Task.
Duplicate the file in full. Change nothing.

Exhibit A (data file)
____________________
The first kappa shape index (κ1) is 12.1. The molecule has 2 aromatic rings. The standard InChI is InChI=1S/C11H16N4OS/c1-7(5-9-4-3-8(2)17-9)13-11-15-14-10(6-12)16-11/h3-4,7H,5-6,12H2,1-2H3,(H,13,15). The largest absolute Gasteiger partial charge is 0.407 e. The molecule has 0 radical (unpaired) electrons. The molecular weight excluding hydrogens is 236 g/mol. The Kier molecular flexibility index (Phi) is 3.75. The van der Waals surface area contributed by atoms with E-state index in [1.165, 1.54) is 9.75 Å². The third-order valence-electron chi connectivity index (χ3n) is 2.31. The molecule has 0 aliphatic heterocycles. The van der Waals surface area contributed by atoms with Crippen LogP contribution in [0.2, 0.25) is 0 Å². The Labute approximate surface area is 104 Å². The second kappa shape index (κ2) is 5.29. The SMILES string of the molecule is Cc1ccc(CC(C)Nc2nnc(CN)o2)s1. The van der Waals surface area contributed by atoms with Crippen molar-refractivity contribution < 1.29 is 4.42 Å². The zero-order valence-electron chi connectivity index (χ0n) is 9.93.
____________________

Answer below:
The first kappa shape index (κ1) is 12.1. The molecule has 2 aromatic rings. The standard InChI is InChI=1S/C11H16N4OS/c1-7(5-9-4-3-8(2)17-9)13-11-15-14-10(6-12)16-11/h3-4,7H,5-6,12H2,1-2H3,(H,13,15). The largest absolute Gasteiger partial charge is 0.407 e. The molecule has 0 radical (unpaired) electrons. The molecular weight excluding hydrogens is 236 g/mol. The Kier molecular flexibility index (Phi) is 3.75. The van der Waals surface area contributed by atoms with E-state index in [1.165, 1.54) is 9.75 Å². The third-order valence-electron chi connectivity index (χ3n) is 2.31. The molecule has 0 aliphatic heterocycles. The van der Waals surface area contributed by atoms with Crippen LogP contribution in [0.2, 0.25) is 0 Å². The Labute approximate surface area is 104 Å². The second kappa shape index (κ2) is 5.29. The SMILES string of the molecule is Cc1ccc(CC(C)Nc2nnc(CN)o2)s1. The van der Waals surface area contributed by atoms with Crippen molar-refractivity contribution < 1.29 is 4.42 Å². The zero-order valence-electron chi connectivity index (χ0n) is 9.93.